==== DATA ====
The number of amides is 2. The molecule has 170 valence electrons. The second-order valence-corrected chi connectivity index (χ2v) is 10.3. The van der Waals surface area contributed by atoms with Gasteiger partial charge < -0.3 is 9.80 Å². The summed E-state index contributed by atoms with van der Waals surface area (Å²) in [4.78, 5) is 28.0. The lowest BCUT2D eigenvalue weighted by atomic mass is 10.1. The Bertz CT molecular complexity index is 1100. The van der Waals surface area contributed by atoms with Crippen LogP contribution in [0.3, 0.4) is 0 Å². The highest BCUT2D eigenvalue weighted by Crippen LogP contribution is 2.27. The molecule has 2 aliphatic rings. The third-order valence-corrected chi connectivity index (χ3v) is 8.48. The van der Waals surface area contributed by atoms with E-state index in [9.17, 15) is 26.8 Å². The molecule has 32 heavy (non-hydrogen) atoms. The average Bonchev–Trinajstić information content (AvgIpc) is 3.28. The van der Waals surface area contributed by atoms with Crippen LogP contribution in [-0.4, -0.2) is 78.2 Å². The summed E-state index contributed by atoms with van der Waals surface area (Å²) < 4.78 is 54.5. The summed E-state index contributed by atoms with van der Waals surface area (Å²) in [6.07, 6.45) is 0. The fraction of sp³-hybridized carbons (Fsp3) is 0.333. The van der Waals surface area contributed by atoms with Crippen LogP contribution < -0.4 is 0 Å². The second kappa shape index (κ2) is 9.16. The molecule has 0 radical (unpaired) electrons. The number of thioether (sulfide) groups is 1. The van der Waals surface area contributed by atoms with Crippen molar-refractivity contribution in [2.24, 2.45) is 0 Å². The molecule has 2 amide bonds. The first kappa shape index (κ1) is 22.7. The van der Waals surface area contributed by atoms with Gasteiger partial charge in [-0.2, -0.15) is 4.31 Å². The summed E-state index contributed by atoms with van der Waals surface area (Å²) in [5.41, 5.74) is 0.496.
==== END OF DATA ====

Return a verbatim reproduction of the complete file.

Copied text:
The number of amides is 2. The molecule has 170 valence electrons. The second-order valence-corrected chi connectivity index (χ2v) is 10.3. The van der Waals surface area contributed by atoms with Gasteiger partial charge < -0.3 is 9.80 Å². The summed E-state index contributed by atoms with van der Waals surface area (Å²) in [4.78, 5) is 28.0. The lowest BCUT2D eigenvalue weighted by atomic mass is 10.1. The Bertz CT molecular complexity index is 1100. The van der Waals surface area contributed by atoms with Crippen LogP contribution in [0.3, 0.4) is 0 Å². The highest BCUT2D eigenvalue weighted by Crippen LogP contribution is 2.27. The molecule has 2 aliphatic rings. The third-order valence-corrected chi connectivity index (χ3v) is 8.48. The van der Waals surface area contributed by atoms with E-state index in [9.17, 15) is 26.8 Å². The molecule has 32 heavy (non-hydrogen) atoms. The average Bonchev–Trinajstić information content (AvgIpc) is 3.28. The van der Waals surface area contributed by atoms with Crippen LogP contribution in [-0.4, -0.2) is 78.2 Å². The summed E-state index contributed by atoms with van der Waals surface area (Å²) < 4.78 is 54.5. The summed E-state index contributed by atoms with van der Waals surface area (Å²) in [6.07, 6.45) is 0. The fraction of sp³-hybridized carbons (Fsp3) is 0.333. The van der Waals surface area contributed by atoms with Crippen LogP contribution < -0.4 is 0 Å². The second kappa shape index (κ2) is 9.16. The molecule has 0 radical (unpaired) electrons. The number of thioether (sulfide) groups is 1. The van der Waals surface area contributed by atoms with Crippen molar-refractivity contribution in [2.24, 2.45) is 0 Å². The molecule has 2 amide bonds. The first kappa shape index (κ1) is 22.7. The van der Waals surface area contributed by atoms with Gasteiger partial charge in [-0.2, -0.15) is 4.31 Å². The summed E-state index contributed by atoms with van der Waals surface area (Å²) in [5.41, 5.74) is 0.496.